The jump in throughput is clear from these results, with the TP-Link Archer AX6000 tripling speeds at range in some cases. Not only were the speeds much higher, but the signal was also much stronger and steadier. The AX6000 still isn't going to be effective with 5GHz at long ranges through a lot of walls, but the 2.4GHz signal did see a solid boost to range compared to my older Wi-Fi 5 router. Whereas before I couldn't sit in the back yard with any sort of reliable signal, the AX6000 now makes it possible.

I also tested transfer speeds of a hard-disk drive I connected with USB-A. Using the 5GHz radio, I got back a 68.57 MB/s read speed and 39 MB/s write speed, both respectable results. Streaming video, transferring images, and opening documents from the external drive posed no problems. For reference, connecting the drive straight to my PC got back speeds of 139.2 MB/s read, and 54.10 MB/s write.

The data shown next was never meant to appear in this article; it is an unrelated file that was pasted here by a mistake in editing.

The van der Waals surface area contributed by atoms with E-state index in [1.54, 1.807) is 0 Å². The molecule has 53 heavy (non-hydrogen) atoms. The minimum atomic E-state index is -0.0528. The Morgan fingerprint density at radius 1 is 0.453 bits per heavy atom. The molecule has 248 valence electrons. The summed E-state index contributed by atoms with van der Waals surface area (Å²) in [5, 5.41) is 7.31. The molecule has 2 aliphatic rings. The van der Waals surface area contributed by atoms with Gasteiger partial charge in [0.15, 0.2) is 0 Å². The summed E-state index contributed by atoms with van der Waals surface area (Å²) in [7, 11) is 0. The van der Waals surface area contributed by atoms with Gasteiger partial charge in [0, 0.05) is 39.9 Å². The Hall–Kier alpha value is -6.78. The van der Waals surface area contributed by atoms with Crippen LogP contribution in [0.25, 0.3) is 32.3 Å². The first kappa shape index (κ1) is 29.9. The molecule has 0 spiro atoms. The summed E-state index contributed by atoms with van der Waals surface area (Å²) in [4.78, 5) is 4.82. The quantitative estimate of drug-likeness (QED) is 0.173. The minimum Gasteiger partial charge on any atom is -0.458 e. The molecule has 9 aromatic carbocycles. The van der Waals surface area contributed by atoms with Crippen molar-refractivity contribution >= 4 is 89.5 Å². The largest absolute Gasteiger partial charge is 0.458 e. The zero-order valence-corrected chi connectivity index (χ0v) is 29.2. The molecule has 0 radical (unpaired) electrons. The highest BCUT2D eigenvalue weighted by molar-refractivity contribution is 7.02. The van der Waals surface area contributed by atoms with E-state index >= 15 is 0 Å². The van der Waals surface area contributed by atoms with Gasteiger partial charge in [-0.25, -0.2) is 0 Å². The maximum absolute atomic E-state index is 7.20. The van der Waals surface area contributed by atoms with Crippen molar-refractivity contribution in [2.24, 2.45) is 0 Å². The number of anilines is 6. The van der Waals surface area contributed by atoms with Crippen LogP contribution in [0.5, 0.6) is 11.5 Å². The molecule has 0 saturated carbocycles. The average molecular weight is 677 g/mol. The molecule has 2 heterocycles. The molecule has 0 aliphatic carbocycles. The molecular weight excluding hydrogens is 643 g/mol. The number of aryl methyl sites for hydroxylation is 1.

Source: Windows Central (Image credit: Source: Windows Central)

TP-Link's Archer AX6000 is a Wi-Fi 6 router meant to handle a lot of traffic at high speeds. If you're in a large home with a lot of people who want to stream, game, and browse, it's no doubt going to be a good fit. Keep in mind that its theoretical speeds of 4,804 Mbps (5GHz) and 1,148 Mbps (2.4GHz) are likely overkill if you don't have an ISP plan that can take advantage. My rather measly 350 Mbps down and 15 Mbps doesn't even come close to helping the AX6000 realize its full potential, but I'm still enjoying the massively improved speed at range compared to the old Wi-Fi 5 router to which I'm accustomed.